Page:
Inside Story is a first-of-its-kind video series created to engage with and bring information to one of America’s largest news deserts: prisons and jails. Co-created by Lawrence Bartley and Donald Washington, Jr., of The Marshall Project and both of whom were formerly incarcerated, the show is a collaboration between The Marshall Project and the Emmy-winning VICE News. The series brings critical accountability and investigative journalism on the criminal justice system to those behind bars – and those on the outside, too. What distinguishes the eight-episode series is not just the deeply reported, beautifully shot feature segments, inspiring profiles, illuminating animations and thoughtful interviews, but the way in which it was created. It was borne of deep research and reporting on the largely ignored incarcerated audience itself – and their information needs.
Bartley had previously launched a print publication, News Inside, for people behind bars. But working with Washington, they also understood the literacy challenges in prisons and jails, and wanted to find an easier way to connect Marshall Project reporting and expertise to those on the inside. They also conducted surveys of incarcerated people to better understand what they wanted. Using that knowledge, they dreamed up the idea of a show, leaning on video as a storytelling tool to make The Marshall Project’s work more accessible. With its roster of talented executive producers, correspondents, producers and editors, VICE News brought its signature storytelling style, reporting and production skills, joining Bartley, Washington and The Marshall Project’s staff of criminal justice experts. Throughout production, both newsrooms operated with a singular focus: How does the show meet the needs of incarcerated audiences? The result was a varied, entertaining series that would appeal to people on both sides of the prison wall.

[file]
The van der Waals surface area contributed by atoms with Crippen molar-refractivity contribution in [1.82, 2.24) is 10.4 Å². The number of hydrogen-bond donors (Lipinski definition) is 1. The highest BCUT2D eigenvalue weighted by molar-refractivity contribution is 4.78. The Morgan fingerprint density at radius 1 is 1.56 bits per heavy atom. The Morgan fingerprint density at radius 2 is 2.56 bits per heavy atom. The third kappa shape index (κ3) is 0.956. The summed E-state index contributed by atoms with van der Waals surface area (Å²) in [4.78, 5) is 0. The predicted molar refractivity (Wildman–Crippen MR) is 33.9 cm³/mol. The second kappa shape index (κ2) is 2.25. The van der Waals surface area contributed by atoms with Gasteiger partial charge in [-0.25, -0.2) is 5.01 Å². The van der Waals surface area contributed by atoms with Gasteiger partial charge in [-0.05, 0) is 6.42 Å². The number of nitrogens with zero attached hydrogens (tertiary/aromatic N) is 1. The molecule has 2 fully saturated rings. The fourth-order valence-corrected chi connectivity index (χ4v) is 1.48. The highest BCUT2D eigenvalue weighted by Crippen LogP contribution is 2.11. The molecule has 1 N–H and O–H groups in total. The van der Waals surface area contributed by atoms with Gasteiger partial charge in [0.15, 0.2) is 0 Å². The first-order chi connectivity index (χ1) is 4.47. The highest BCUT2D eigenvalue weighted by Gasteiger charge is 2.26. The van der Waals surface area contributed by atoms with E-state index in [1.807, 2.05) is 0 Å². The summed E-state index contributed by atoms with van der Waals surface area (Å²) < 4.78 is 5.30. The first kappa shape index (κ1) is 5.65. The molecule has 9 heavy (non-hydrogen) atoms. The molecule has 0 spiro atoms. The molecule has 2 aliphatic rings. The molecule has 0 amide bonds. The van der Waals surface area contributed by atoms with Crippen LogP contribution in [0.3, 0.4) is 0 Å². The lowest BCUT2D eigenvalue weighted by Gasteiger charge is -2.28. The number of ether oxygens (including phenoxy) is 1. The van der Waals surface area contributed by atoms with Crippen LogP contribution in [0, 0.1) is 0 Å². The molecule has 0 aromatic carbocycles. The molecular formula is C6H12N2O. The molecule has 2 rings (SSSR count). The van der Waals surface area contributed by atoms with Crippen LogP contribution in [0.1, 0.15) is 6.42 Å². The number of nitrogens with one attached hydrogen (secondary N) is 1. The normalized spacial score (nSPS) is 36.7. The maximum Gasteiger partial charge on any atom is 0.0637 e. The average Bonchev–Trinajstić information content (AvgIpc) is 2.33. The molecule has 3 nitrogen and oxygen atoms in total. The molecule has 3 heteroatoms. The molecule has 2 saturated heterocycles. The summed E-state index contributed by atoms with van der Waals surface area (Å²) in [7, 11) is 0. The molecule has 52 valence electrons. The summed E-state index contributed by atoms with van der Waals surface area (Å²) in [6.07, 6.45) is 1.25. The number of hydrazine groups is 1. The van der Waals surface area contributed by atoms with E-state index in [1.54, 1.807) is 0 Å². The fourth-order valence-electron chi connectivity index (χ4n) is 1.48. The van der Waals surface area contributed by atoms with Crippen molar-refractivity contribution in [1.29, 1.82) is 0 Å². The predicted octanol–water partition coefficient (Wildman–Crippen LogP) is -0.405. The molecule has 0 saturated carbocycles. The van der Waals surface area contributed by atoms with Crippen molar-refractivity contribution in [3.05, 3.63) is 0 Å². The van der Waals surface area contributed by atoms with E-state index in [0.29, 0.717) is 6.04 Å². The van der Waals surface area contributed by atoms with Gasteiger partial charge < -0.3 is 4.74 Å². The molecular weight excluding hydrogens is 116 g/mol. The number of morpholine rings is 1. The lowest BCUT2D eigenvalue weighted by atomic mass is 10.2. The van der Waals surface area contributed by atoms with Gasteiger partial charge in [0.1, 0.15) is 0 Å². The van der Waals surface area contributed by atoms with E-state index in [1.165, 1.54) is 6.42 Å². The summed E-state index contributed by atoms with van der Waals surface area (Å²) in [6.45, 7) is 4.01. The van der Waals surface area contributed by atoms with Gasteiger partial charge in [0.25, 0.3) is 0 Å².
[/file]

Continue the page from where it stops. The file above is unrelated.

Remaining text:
Inside Story was released to critical acclaim, with features in the New York Times, on CBS, NPR, NBC, and more, garnering more than a million combined views on YouTube alone. However the more significant measure of the show’s reach was that it was also distributed to roughly 750 prisons and jails via tablets accessible to incarcerated people and facilities’ closed-circuit television. The viewership numbers are challenging to determine, but we estimate that at least tens of thousands of people inside watched the show.
Here are just a couple of the notes we’ve received. Cadell in North Carolina told us: “It feels good to see Inside Story talk about the truth of what it is to be incarcerated. We’re fortunate to get this series in our N.C. prisons.” And Ari, a parent of an incarcerated person, said after watching an animated essay of a woman visiting her son in jail: “I bawled my eyes out after watching ‘I wonder if they know my son is loved’ because I’ve been here. That feeling of helplessness, of utter fear for your child, who this system views as an adult.”